Friday, January 16, 2015
Friday, January 24, 2014
Wednesday, September 25, 2013
By PJ Vogt
In the run-up to the 2012 Presidential election, there was a lot of talk about prediction markets -- websites where people can bet online about the outcome of any given event. They're useful because they give outsiders a snapshot of what the crowd thinks is going to happen. They're also, in theory, vulnerable to manipulation. If someone were willing to buy tons of stock in an idea they support, they could make it look like a lot of people believe in it too. But no one would really do that. Because it'd be crazy and expensive. Right? From the Wall Street Journal:
"...A single trader lost between $4 million and $7 million placing a flurry of Intrade bets on Mitt Romney—perhaps to make the Republican nominee’s chance of victory appear brighter.
Two economists who studied the data offer various rationales for the trader’s aggressive wagering on Mr. Romney in the final two weeks of the campaign. The anonymous trader placed 1.2 million pro-Romney contracts, some of which were actually in the form of bets against a Barack Obama victory.
The most plausible reason for the betting, the authors conclude, is that “this trader could have been attempting to manipulate beliefs about the odds of victory in an attempt to boost fundraising, campaign morale, and turnout.”
Oof. I never thought I'd feel so much sympathy for an anonymous tycoon.
Wednesday, August 14, 2013
Dan Balz, Washington Post chief correspondent and author of Collision 2012: Obama vs. Romney and the Future of Elections in America, offers the behind-the-scenes story of the 2012 presidential race, from the long slog through the Republican primaries through election night.
Friday, November 16, 2012
Buzzfeed reporter McKay Coppins followed Mitt Romney during the 2012 presidential election. Like Romney, Coppins is a practicing Mormon, although he never actually told anyone in the Romney family that he shared their faith. Brooke talks to Coppins about how his faith and his reporting intersected, and why the Romney campaign saw his religion as a liability.
Monday, November 05, 2012
Before the 2008 presidential election, hip hop stars like Nas, Young Jeezy and Sean "Diddy" Combs enthusiastically endorsed then-Senator Barack Obama through speech and song. But four years later, the hip hop community's support of President Obama's re-election has seemed somewhat muted. Hip hop writer and Soundcheck bullpen member Sowmya Krishnamurthy joins us to discuss how rappers like Jay-Z, Kendrick Lamar, Lupe Fiasco and Nicki Minaj have demonstrated their feelings of political support, apathy and disapproval leading up to election day.
Friday, October 26, 2012
Ohio is on the economic mend — the Lordstown GM plant is humming, along with a brand new billion-dollar steel plant and the discovery of shale natural gas — but can Obama claim credit? Takeaway Washington correspondent Todd Zwillich talked with workers and undecided voters on this battleground to find out.
Friday, October 26, 2012
Thursday, October 25, 2012
Tuesday, October 23, 2012
Monday, October 22, 2012
By Brigid Bergin : Reporter
President Barack Obama and Republican challenger Mitt Romney will tackle foreign policy issues in Monday’s third and final presidential debate – meaning a nuclear Iran, the future of Syria, negotiations between Israel and the Palestinians and China's relationship to the United States are all fair game.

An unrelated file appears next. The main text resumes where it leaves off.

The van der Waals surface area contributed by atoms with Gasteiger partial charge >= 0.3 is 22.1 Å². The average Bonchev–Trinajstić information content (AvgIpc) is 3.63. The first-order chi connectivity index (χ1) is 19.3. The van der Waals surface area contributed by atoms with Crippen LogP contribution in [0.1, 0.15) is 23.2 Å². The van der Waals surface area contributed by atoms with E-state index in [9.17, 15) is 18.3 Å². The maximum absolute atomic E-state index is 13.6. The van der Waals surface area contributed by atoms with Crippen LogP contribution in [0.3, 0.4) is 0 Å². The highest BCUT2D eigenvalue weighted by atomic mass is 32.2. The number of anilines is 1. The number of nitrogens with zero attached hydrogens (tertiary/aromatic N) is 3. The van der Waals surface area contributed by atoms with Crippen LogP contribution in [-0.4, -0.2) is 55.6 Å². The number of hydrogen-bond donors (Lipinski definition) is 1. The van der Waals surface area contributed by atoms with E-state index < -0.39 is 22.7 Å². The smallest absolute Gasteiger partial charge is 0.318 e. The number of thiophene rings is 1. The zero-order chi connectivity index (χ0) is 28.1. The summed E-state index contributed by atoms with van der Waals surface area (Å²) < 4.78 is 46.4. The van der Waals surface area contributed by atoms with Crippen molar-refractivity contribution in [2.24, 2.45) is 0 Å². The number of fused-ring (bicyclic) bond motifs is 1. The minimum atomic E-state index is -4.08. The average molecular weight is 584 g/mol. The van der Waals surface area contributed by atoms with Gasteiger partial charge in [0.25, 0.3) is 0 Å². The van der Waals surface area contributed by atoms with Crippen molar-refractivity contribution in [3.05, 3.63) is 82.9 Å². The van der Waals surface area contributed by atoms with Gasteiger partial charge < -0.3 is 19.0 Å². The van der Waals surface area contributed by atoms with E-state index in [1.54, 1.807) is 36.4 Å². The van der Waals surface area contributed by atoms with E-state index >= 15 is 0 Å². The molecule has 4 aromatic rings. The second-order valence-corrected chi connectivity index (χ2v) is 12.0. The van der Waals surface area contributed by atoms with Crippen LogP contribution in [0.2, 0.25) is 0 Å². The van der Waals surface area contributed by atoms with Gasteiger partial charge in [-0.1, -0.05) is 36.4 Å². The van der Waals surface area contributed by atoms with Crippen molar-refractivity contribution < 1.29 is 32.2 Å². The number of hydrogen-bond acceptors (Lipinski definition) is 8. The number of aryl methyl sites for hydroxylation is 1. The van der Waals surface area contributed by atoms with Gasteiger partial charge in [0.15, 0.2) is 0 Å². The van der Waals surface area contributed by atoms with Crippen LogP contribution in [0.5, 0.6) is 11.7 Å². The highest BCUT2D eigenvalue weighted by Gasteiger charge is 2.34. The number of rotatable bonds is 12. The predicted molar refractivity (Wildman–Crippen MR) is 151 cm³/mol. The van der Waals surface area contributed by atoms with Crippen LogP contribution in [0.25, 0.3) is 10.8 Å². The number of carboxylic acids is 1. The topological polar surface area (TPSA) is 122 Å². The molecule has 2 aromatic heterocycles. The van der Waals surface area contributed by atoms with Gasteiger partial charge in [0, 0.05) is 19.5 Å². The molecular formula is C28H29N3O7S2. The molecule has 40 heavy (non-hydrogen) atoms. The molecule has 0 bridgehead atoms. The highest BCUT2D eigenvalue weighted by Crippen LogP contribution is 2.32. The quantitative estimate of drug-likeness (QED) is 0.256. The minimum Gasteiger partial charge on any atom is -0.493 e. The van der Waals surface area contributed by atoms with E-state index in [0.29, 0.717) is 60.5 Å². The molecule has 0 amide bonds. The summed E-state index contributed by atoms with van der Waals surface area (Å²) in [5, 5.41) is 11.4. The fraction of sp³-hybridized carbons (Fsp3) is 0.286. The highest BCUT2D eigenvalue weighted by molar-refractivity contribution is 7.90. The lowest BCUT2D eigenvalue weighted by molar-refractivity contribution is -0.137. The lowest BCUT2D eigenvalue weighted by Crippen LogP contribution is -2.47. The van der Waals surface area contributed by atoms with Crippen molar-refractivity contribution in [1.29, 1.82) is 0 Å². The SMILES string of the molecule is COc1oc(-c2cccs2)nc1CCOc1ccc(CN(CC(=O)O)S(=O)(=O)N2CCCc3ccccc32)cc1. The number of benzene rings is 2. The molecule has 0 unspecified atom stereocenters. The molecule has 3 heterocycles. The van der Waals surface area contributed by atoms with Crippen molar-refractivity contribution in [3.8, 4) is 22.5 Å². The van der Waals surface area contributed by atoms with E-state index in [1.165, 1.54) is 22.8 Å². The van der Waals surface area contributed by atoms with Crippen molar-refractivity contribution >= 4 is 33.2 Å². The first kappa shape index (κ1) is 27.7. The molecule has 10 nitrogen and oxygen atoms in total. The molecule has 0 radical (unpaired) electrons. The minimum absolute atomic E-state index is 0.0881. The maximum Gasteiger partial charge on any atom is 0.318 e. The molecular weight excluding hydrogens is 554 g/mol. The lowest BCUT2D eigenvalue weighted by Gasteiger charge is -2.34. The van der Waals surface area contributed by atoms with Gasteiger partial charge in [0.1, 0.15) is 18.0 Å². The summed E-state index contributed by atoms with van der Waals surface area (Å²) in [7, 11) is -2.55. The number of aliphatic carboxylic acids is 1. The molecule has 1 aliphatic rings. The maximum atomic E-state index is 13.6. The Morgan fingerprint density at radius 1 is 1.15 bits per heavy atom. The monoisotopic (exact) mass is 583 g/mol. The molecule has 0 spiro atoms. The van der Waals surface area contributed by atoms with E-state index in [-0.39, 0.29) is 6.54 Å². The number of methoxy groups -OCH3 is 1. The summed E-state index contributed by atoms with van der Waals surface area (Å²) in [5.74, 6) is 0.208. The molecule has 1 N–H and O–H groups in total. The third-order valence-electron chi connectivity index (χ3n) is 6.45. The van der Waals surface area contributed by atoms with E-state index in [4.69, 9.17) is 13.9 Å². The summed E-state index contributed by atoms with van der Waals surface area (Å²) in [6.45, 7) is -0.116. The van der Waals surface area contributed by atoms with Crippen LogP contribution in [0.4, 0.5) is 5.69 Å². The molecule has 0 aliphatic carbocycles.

Thursday, October 18, 2012
Wednesday, October 17, 2012
By Kate Hinds
Although the second question in Tuesday night's presidential debate was about gas prices, those hoping for conversation about transportation policy -- or even the word "transportation -- were disappointed.
And while President Barack Obama once spoke frequently about the need to renew the country's infrastructure, that word also wasn't uttered by either candidate.
But here's what was talked about: a transcript of the conversation shows the word “gas” 30 times.
In response to a question about how much the U.S. can control gas prices, President Obama said: "The most important thing we can do is to make sure we control our own energy. So here's what I've done since I've been president. We have increased oil production to the highest levels in 16 years. Natural gas production is the highest it's been in decades." A few moments later, he said that during his administration, "we doubled fuel efficiency standards on cars. That means that in the middle of the next decade, any car you buy, you're going to end up going twice as far on a gallon of gas."
Governor Mitt Romney disputed the president's numbers. "Oil production is down 14 percent this year on federal land, and gas production is down 9 percent," he said, adding that "I'll get America and North America energy-independent. I'll do it by more drilling, more permits and licenses. We're going to bring that pipeline in from Canada." This led to a spirited exchange about domestic oil production.
Later in the debate, the candidates sparred over the auto industry bailout, but during the debate the words “transportation,” “infrastructure” and “transit” weren’t mentioned once.
President Obama did use a “bus driver” as a salary example during a tax policy question; he also said he’d take the money the country has been spending on war and “rebuild America — roads, bridges, schools.”
No matter what their commitment to transit, one thing is certain: one of these men will be gracing a D.C. fare card in January.
Monday, October 15, 2012
By Kate Hinds
DC's transit agency is circulating proposed designs for a commemorative fare card that will be sold for the presidential inauguration.
According to a WMATA spokeswoman, the agency will print 100,000 of these $15 cards, which would come pre-loaded with a one-day rail pass. (Functional and collectible!)